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‘I Want Change to Come From This,’ Louisiana Teacher Says of Arrest

On a rainy afternoon in Abbeville, Louisiana, hundreds of people showed up Thursday to a rally in support of Deyshia Hargrave, a teacher whose arrest at a school board meeting ignited a national backlash.

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, New York Times

On a rainy afternoon in Abbeville, Louisiana, hundreds of people showed up Thursday to a rally in support of Deyshia Hargrave, a teacher whose arrest at a school board meeting ignited a national backlash.

Many of them heeded calls to wear black in support. Speakers said her experience at the meeting Monday was a clear illustration of educators struggling to make their voices heard.

Hargrave, who took the microphone to chants of “Stand by Deyshia,” said she hoped she would inspire people to show up to their local meetings, and her students to stand up for what they think is right.

“I want them to see past the handcuffs and the arrest, and I want change to come from this,” she said.

Hargrave was arrested Monday at a Vermilion Parish School Board meeting shortly after questioning the board’s decision to give a raise to Jerome Puyau, the superintendent, and renew his contract.

A video showed a city marshal, identified as Reggie Hilts, approaching her as she spoke during a portion of the meeting dedicated to public comment. He escorted her from the meeting, and moments later she was handcuffed on the floor of a hallway.

Hargrave was arrested on charges of “remaining after having been forbidden” and “resisting an officer,” according to Ike Funderburk, Abbeville’s city attorney and prosecutor. But he decided not to pursue charges, as did a lawyer for the school board, Funderburk said on Tuesday.

After the episode attracted widespread news media attention, the officer involved drew more scrutiny.

In a lawsuit filed in 2012, Hilts and another officer in Scott, Louisiana, were accused of using excessive force against a 62-year-old man by slamming his head on a concrete slab as he was arrested in 2011. The man, a hepatitis C patient with an enlarged spleen, was “in a very weakened physical condition because of chronic cirrhosis of the liver,” according to the lawsuit.

The officers denied that excessive force was used, saying the man had resisted arrest during a dispute over his lawn. The suit was settled in 2016, according to The Associated Press.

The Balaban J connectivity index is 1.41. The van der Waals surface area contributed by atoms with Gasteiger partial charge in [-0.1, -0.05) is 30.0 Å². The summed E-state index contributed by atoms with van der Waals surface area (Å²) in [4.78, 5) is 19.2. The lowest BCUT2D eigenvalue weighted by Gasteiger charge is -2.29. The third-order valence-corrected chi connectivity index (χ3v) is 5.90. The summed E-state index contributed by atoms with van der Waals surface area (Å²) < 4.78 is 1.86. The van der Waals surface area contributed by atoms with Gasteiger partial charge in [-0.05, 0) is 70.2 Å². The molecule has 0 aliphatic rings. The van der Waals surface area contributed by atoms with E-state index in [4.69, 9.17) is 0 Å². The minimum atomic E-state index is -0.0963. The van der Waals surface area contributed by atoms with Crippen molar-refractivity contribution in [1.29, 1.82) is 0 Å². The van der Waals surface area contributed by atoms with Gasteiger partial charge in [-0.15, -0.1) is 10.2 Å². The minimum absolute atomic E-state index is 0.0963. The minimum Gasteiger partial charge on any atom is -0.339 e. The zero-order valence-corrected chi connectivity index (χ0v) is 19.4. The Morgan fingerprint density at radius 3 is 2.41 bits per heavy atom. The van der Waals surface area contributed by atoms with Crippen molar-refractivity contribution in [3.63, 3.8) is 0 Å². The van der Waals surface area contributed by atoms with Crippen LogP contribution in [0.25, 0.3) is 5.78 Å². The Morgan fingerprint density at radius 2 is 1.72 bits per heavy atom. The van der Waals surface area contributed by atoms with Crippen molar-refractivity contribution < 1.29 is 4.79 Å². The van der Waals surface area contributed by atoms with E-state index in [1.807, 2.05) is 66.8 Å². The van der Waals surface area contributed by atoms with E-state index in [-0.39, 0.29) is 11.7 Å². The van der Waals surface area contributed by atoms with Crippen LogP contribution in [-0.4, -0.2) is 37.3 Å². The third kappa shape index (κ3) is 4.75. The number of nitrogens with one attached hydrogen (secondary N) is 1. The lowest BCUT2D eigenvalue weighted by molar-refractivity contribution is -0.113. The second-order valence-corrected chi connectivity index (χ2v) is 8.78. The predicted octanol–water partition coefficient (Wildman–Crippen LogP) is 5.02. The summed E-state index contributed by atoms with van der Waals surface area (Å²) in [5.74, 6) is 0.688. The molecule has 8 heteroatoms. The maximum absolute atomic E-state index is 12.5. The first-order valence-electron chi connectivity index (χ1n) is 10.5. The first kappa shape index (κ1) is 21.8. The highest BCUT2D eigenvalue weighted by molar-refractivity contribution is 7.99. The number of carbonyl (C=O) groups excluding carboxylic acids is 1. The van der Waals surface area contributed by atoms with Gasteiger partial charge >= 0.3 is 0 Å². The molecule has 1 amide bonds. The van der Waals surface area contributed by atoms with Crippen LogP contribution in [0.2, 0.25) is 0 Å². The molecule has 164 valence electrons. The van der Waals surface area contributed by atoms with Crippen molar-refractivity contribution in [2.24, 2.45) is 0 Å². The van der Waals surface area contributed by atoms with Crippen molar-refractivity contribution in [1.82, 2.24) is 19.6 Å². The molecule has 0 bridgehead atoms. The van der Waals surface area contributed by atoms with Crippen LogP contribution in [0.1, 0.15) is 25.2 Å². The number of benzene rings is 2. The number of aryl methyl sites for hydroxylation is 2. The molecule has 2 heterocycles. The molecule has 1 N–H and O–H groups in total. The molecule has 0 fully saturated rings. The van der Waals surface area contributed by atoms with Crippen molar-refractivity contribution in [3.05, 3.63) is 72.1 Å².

Hilts, a pastor at a local church, is married with two children, according to a biography on his church’s website.

The marshal’s office could not be reached for comment Thursday.

Hargrave teaches English to fifth- and sixth-grade students at Rene A. Rost Middle School in Vermilion Parish on the southern Louisiana coast. In a video statement Wednesday, she said she was “appalled by this, and you should be, too.”

She said she returned to school Tuesday, hours after being freed from jail, and that her students and their parents had been supportive. She was trying to turn the ordeal into a learning experience, she said.

“Please don’t let the conversation end with me,” Hargrave said. “Please go to your local school board meetings. Speak out, be vocal.”

In an interview with NBC News, Puyau, the superintendent, said that he and his family had been “bombarded” with death threats.

“Are there things that we could have done differently? I think the whole world knows we can, you see it,” he said. “However, we have to come together and say we have to follow the rules.”

Across the state, educators and politicians expressed disappointment in the scene.

“Deyshia Hargrave’s expulsion from a public meeting and subsequent arrest are unacceptable and raise serious constitutional concerns,” Jane Johnson, the interim executive director of the ACLU of Louisiana, said in a statement. “The Constitution prohibits the government from punishing or retaliating against people for expressing their views, and the fact that a schoolteacher was arrested at a public meeting of the school board is especially troubling.”

John Bel Edwards, the Louisiana governor, said Wednesday that the arrest was “terribly unfortunate,” according to The Times-Picayune.

“It should not have happened and it cast a negative light on our state and, you know, it’s very regrettable,” he said.

Teachers have used her experience as a rallying call.

“We are all stakeholders who not only have the right to speak up for our students, but we also have a duty to do so,” Suzanne Breaux, president of the Vermilion Association of Educators, said at the rally Thursday. “We are relevant, and we will not be silenced any longer.”

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